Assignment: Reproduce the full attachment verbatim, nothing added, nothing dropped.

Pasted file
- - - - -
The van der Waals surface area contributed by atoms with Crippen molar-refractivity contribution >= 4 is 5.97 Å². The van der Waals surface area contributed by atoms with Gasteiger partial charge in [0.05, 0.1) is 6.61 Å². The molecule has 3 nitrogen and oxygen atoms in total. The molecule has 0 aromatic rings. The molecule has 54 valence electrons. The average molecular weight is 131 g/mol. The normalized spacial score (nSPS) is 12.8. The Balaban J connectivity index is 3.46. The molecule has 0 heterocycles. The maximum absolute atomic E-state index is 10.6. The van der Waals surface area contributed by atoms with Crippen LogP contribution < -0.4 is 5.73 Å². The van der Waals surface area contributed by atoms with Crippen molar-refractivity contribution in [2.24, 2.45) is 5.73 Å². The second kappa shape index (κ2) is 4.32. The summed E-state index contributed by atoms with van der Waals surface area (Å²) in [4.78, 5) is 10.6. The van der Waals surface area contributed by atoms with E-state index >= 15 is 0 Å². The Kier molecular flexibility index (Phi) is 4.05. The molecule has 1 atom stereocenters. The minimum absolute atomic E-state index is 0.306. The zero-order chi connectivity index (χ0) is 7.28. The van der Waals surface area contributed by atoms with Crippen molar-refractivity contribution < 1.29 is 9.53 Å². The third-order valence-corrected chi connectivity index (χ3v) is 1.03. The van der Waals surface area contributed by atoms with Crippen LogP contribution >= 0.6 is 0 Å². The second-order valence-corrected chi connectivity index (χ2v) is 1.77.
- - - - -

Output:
The van der Waals surface area contributed by atoms with Crippen molar-refractivity contribution >= 4 is 5.97 Å². The van der Waals surface area contributed by atoms with Gasteiger partial charge in [0.05, 0.1) is 6.61 Å². The molecule has 3 nitrogen and oxygen atoms in total. The molecule has 0 aromatic rings. The molecule has 54 valence electrons. The average molecular weight is 131 g/mol. The normalized spacial score (nSPS) is 12.8. The Balaban J connectivity index is 3.46. The molecule has 0 heterocycles. The maximum absolute atomic E-state index is 10.6. The van der Waals surface area contributed by atoms with Crippen LogP contribution < -0.4 is 5.73 Å². The van der Waals surface area contributed by atoms with Crippen molar-refractivity contribution in [2.24, 2.45) is 5.73 Å². The second kappa shape index (κ2) is 4.32. The summed E-state index contributed by atoms with van der Waals surface area (Å²) in [4.78, 5) is 10.6. The van der Waals surface area contributed by atoms with E-state index >= 15 is 0 Å². The Kier molecular flexibility index (Phi) is 4.05. The molecule has 1 atom stereocenters. The minimum absolute atomic E-state index is 0.306. The zero-order chi connectivity index (χ0) is 7.28. The van der Waals surface area contributed by atoms with Crippen molar-refractivity contribution < 1.29 is 9.53 Å². The third-order valence-corrected chi connectivity index (χ3v) is 1.03. The van der Waals surface area contributed by atoms with Crippen LogP contribution >= 0.6 is 0 Å². The second-order valence-corrected chi connectivity index (χ2v) is 1.77.